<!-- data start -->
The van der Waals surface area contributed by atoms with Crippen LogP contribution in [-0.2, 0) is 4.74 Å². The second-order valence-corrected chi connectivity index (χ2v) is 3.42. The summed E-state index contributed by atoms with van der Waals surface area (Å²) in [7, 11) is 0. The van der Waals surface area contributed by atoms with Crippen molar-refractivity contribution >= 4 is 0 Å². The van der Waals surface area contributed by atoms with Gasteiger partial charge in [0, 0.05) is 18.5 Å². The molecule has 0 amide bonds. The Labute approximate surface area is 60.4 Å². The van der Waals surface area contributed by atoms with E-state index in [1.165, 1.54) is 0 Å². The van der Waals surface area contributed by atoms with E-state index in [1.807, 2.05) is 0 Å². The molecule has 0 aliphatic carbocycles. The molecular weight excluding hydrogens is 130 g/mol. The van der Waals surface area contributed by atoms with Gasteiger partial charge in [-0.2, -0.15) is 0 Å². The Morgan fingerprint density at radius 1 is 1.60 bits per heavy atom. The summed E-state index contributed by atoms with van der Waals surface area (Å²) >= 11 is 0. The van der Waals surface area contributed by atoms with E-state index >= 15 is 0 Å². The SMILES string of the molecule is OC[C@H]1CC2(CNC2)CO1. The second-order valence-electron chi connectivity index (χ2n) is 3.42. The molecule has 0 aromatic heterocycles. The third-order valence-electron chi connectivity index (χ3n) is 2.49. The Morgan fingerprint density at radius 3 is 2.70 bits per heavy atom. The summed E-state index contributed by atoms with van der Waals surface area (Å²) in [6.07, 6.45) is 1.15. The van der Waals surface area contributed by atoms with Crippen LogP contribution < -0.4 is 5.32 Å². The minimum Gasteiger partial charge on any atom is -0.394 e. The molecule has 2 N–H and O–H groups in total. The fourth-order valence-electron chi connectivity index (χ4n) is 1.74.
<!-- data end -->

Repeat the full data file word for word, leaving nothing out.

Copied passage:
The van der Waals surface area contributed by atoms with Crippen LogP contribution in [-0.2, 0) is 4.74 Å². The second-order valence-corrected chi connectivity index (χ2v) is 3.42. The summed E-state index contributed by atoms with van der Waals surface area (Å²) in [7, 11) is 0. The van der Waals surface area contributed by atoms with Crippen molar-refractivity contribution >= 4 is 0 Å². The van der Waals surface area contributed by atoms with Gasteiger partial charge in [0, 0.05) is 18.5 Å². The molecule has 0 amide bonds. The Labute approximate surface area is 60.4 Å². The van der Waals surface area contributed by atoms with E-state index in [1.165, 1.54) is 0 Å². The van der Waals surface area contributed by atoms with E-state index in [1.807, 2.05) is 0 Å². The molecule has 0 aliphatic carbocycles. The molecular weight excluding hydrogens is 130 g/mol. The van der Waals surface area contributed by atoms with Gasteiger partial charge in [-0.2, -0.15) is 0 Å². The Morgan fingerprint density at radius 1 is 1.60 bits per heavy atom. The summed E-state index contributed by atoms with van der Waals surface area (Å²) >= 11 is 0. The van der Waals surface area contributed by atoms with E-state index >= 15 is 0 Å². The SMILES string of the molecule is OC[C@H]1CC2(CNC2)CO1. The second-order valence-electron chi connectivity index (χ2n) is 3.42. The molecule has 0 aromatic heterocycles. The third-order valence-electron chi connectivity index (χ3n) is 2.49. The Morgan fingerprint density at radius 3 is 2.70 bits per heavy atom. The summed E-state index contributed by atoms with van der Waals surface area (Å²) in [6.07, 6.45) is 1.15. The van der Waals surface area contributed by atoms with Crippen LogP contribution < -0.4 is 5.32 Å². The minimum Gasteiger partial charge on any atom is -0.394 e. The molecule has 2 N–H and O–H groups in total. The fourth-order valence-electron chi connectivity index (χ4n) is 1.74.